The San Antonio City Council is scheduled to vote on plans to expand HEB’s corporate headquarters Thursday, but a local group is hoping some alternative designs can delay that decision.

The nonprofit think-tank imagineSanAntonio has designed two alternatives that officials believe can be a win-win for the city, HEB, and King Williams Historic District residents.

“We could keep South Main (Avenue) open and consolidate all of the buildings that they have proposed on their property to the west. We could consolidate those (buildings) with a parking structure on their property,” said imagineSanAntonio president Bob Wise. “We want to allow them to grow and bring on all the employees that they need on their site, but they don’t have to grow horizontally across South Main, they can do it vertically.”

HEB currently has 1,600 employees at their downtown campus.

Expansion would allow the company to add an estimated 800 additional employees by 2020.

It would also include a new 10,000-square-foot grocery store.

Approving HEB’s plan would mean closing South Main Avenue to the public between Cesar Chavez Boulevard and East Arsenal Street.

imagineSanAntonio’s designs reposition the facilities HEB wants to build, but more importantly they keep South Main Avenue open to the public.

Wise said the alternatives also alleviate some of the safety concerns HEB has about their employees crossing the South Main by turning it into a “complete street."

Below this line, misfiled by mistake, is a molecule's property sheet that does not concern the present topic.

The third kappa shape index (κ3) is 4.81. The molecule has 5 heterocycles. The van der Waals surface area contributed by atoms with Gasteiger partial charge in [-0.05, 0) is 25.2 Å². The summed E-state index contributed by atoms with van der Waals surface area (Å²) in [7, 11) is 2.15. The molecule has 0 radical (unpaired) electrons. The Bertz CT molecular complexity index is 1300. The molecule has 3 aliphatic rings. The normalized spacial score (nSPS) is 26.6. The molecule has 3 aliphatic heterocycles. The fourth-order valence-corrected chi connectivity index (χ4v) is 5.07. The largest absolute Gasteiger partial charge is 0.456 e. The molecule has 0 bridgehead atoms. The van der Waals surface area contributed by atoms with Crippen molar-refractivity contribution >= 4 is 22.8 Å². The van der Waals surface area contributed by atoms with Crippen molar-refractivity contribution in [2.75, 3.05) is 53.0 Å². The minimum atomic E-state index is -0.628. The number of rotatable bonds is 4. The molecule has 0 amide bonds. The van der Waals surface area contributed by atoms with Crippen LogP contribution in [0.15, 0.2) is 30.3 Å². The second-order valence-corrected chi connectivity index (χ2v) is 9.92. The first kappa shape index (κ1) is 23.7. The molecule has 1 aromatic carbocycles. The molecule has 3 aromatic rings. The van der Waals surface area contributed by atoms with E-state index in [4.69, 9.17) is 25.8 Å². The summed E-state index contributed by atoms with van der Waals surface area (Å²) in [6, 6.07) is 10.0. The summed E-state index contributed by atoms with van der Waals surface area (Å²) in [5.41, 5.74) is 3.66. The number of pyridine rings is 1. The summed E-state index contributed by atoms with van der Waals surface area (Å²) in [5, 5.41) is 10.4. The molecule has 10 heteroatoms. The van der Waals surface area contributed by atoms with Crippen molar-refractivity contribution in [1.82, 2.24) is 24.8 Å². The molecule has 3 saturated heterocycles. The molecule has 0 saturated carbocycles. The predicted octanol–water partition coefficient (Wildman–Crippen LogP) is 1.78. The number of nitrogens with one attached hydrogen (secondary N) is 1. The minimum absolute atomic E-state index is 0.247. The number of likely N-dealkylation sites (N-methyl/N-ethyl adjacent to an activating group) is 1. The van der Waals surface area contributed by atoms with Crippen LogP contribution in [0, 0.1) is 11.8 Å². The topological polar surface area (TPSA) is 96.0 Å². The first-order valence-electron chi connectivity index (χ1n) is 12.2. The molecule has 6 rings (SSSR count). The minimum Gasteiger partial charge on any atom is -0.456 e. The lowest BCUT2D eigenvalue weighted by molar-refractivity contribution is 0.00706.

“You narrow (lanes) down to slow the traffic, provide bicycle and pedestrian lanes, segregate the different kinds of traffic, and you make it with intentional crossings so pedestrians can get across it,” he said.

With a vote expected Thursday, King William residents were split on whether the alternatives would make a difference.

“Close the street,” said Merlin Berns. “I don’t use that street because employees walk across that street in the morning and I don’t have time to wait for them. “Is a parking garage a good idea? It can be if it’s done right. Is closing off the street a great idea? Absolutely.”

Deborah Botello is vehemently opposed to closing South Main Avenue, and but she said it may be too late to change the minds of city council members,

“They actually have room on their property to build a parking garage and there’s alternative things they could do in lieu of closing the street,” Botello said. “If I had to choose between them closing the street and going with this, (imagineSanAntonio’s designs) would be a better alternative.”

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